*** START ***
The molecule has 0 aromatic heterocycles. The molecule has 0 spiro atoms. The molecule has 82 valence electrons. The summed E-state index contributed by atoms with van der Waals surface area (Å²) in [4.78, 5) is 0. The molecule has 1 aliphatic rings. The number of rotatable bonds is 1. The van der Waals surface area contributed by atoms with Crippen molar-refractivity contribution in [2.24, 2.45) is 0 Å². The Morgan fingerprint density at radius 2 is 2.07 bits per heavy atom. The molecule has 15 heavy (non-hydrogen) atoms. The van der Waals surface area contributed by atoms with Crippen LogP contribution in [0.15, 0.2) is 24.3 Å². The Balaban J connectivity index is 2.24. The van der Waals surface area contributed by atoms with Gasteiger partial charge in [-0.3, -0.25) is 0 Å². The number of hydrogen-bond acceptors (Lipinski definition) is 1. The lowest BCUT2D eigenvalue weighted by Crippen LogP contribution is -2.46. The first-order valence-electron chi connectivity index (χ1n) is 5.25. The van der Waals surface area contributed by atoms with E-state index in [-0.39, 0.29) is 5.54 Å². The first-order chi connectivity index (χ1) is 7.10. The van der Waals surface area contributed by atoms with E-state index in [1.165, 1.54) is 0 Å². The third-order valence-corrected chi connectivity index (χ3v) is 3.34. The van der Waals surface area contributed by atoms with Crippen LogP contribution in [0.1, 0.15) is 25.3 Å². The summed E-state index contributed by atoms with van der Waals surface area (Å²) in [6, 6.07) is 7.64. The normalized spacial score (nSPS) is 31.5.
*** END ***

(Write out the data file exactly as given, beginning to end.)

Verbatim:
The molecule has 0 aromatic heterocycles. The molecule has 0 spiro atoms. The molecule has 82 valence electrons. The summed E-state index contributed by atoms with van der Waals surface area (Å²) in [4.78, 5) is 0. The molecule has 1 aliphatic rings. The number of rotatable bonds is 1. The van der Waals surface area contributed by atoms with Crippen molar-refractivity contribution in [2.24, 2.45) is 0 Å². The Morgan fingerprint density at radius 2 is 2.07 bits per heavy atom. The molecule has 15 heavy (non-hydrogen) atoms. The van der Waals surface area contributed by atoms with Crippen LogP contribution in [0.15, 0.2) is 24.3 Å². The Balaban J connectivity index is 2.24. The van der Waals surface area contributed by atoms with Gasteiger partial charge in [-0.3, -0.25) is 0 Å². The number of hydrogen-bond acceptors (Lipinski definition) is 1. The lowest BCUT2D eigenvalue weighted by Crippen LogP contribution is -2.46. The first-order valence-electron chi connectivity index (χ1n) is 5.25. The van der Waals surface area contributed by atoms with E-state index in [-0.39, 0.29) is 5.54 Å². The first-order chi connectivity index (χ1) is 7.10. The van der Waals surface area contributed by atoms with E-state index in [1.165, 1.54) is 0 Å². The third-order valence-corrected chi connectivity index (χ3v) is 3.34. The van der Waals surface area contributed by atoms with Crippen LogP contribution in [0.1, 0.15) is 25.3 Å². The summed E-state index contributed by atoms with van der Waals surface area (Å²) in [6, 6.07) is 7.64. The normalized spacial score (nSPS) is 31.5.